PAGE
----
Sorry, but it’s B.Y.O.B. — bring your own water bottle, that is

Imagine you just spent the last three hours engulfed in a massive group of ecstatic people at a concert. It’s probably a good idea to hydrate; especially after the immense alcohol consumption. After waiting nearly 30 minutes in line for that cold refreshing bottle of water, you’re told that you can’t have it. They’re no longer for sale.

After the Board of Supervisors unanimously voted March 4 to approve the phase-out of plastic water bottle sales on city property, it is questionable whether the city will be able to efficiently quench its residents’ and tourists’ thirsts. Let’s please just be real with ourselves for a minute; it’s not going to work.

Remember in middle school, being so thirsty and having to drink from those crusty drinking fountains that were often clogged by a kid who thought it was funny to cover the drain with toilet paper? Or the fact that half of the fountains in school didn’t even work at all? If public drinking fountains aren’t efficient or maintained even in small settings like schools, there is absolutely no way adequate drinking fountains can be maintained in the chaotic city life of San Francisco as a replacement to plastic water bottles.

Aside from the maintenance, this alternative is completely unsanitary. There are people who don’t even know how to properly drink from a fountain and cover the entire spigot with their mouth. So if given the opportunity to take a sip from a public drinking fountain in the city, the answer is indefinitely no thanks.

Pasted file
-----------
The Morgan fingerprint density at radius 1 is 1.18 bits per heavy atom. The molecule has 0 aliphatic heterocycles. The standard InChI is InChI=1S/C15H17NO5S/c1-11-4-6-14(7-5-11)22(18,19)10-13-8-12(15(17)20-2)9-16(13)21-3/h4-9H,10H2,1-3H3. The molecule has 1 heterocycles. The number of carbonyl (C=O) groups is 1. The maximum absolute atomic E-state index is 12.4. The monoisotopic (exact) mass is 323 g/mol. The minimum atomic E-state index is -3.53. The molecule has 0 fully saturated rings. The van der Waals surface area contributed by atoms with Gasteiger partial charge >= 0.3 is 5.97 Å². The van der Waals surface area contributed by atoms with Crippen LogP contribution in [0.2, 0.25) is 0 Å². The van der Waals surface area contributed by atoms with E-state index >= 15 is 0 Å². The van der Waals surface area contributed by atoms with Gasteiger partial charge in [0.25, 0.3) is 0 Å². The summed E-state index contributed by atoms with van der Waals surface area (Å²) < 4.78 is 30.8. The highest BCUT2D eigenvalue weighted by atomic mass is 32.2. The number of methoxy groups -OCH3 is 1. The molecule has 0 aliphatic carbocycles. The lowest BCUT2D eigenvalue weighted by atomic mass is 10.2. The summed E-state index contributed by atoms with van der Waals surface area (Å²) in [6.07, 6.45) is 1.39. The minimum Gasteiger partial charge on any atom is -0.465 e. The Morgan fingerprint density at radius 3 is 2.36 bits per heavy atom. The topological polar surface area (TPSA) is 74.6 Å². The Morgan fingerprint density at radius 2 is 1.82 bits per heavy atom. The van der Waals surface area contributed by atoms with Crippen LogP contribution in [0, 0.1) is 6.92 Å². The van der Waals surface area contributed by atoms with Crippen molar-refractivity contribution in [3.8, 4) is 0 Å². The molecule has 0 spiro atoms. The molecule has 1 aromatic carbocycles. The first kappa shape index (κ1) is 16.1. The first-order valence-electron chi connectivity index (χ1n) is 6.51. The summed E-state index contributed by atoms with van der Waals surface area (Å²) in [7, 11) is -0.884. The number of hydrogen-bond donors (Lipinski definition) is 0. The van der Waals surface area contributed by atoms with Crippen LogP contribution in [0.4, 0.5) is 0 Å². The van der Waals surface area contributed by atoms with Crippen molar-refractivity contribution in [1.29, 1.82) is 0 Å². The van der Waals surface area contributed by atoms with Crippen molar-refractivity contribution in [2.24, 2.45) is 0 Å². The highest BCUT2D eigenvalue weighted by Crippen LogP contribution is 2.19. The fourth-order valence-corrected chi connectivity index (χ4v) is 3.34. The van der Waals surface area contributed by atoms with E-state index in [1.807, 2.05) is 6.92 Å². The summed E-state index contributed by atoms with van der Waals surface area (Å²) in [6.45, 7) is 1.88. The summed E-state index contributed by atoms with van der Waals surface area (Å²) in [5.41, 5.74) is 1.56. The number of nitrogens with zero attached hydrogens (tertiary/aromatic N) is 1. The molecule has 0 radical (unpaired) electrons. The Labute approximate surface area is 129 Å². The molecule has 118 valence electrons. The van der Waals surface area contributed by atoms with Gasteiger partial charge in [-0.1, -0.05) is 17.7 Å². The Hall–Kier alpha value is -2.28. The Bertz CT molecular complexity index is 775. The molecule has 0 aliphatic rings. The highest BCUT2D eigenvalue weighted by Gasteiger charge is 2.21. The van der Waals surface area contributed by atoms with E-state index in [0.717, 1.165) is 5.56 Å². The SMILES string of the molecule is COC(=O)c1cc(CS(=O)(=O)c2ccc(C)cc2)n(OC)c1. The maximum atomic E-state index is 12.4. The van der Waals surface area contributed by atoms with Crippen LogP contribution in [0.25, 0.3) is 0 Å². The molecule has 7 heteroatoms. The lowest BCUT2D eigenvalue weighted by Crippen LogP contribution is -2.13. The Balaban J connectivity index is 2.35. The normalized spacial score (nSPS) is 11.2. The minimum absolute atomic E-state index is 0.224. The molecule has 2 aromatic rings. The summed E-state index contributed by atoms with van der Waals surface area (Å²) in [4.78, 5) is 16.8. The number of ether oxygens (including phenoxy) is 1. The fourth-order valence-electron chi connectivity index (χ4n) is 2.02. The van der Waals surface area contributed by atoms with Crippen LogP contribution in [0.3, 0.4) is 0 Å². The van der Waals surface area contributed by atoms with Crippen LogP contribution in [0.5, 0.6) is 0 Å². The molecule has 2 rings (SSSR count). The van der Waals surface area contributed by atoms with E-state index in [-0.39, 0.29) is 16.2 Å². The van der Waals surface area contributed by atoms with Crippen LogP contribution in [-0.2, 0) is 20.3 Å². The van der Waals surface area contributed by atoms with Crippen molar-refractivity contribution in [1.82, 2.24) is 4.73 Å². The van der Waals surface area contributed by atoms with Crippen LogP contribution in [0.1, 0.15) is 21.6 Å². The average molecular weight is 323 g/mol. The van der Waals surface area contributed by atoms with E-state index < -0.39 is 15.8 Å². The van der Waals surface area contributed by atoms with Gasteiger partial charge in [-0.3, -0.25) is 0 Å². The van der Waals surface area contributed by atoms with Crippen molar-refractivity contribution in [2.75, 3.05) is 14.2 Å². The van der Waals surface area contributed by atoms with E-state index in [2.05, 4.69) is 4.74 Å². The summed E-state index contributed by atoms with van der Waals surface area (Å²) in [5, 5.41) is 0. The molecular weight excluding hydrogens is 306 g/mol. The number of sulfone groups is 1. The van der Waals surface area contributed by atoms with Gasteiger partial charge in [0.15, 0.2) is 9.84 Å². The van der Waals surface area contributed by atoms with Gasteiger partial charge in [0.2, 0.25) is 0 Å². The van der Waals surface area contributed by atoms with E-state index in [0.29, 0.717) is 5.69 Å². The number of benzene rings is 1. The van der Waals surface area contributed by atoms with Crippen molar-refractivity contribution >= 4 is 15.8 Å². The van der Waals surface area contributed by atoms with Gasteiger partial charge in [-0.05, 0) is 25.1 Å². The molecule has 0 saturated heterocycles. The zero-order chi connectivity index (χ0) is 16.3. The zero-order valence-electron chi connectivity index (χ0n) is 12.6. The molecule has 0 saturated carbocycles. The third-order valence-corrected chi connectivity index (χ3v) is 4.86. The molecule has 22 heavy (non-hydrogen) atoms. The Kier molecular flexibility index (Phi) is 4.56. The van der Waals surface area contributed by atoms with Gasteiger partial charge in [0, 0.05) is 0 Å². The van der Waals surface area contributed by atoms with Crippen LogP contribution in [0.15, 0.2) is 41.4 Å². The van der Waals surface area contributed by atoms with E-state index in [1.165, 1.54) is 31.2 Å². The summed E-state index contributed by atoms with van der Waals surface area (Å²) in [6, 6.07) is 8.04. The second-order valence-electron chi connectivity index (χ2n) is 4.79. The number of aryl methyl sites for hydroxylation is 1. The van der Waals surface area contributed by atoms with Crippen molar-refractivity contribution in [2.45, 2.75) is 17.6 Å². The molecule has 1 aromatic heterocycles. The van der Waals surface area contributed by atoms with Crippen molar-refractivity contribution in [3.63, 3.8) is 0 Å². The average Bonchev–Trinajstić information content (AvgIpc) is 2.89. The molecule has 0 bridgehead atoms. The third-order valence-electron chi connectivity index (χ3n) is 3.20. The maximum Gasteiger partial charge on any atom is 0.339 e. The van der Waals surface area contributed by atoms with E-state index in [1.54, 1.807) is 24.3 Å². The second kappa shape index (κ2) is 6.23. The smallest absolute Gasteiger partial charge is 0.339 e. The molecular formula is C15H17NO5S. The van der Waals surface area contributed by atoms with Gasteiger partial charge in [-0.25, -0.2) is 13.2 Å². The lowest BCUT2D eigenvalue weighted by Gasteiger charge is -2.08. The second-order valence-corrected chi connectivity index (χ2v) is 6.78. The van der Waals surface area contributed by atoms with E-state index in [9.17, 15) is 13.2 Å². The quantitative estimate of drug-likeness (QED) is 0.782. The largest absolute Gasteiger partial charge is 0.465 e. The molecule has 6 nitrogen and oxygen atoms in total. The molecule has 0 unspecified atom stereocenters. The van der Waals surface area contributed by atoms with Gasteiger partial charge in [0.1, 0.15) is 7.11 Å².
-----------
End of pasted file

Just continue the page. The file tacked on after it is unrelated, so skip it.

The ban just makes less and less sense.

Since bottled soft drinks are not a part of this ban, consumers will likely look to the sugary alternatives to quench their inescapable thirst while they’re out and about. Considering the current contemplation to require warning labels on soda, it’s pretty safe to say that the city doesn’t want the burden of taking responsibility for a societal increase in health issues. In its entirety, San Francisco promotes healthy living— from local cold-pressed juices to donation-based yoga classes. It would be hypocritical of the city to misguidedly steer people away from the healthiest hydration option and toward the latter.

The American Beverage Association stated that the ban was “nothing more than a solution in search of a problem,” and that it is “a misguided attempt by the city supervisors to decrease waste in a city of avid recyclers.”

It seems nightmarish and all-around inconvenient to take plastic water bottles off the shelves.  Banning the sales of one type of plastic bottle is not going to achieve the desired goal the Board of Supervisors wishes to reach. There is an entire community out there that still purchases tons of other single-use plastic containers. The city should focus on banning the sales of cigarettes and other things that directly affect people and those surrounding them before completely removing a fundamental method of water consumption.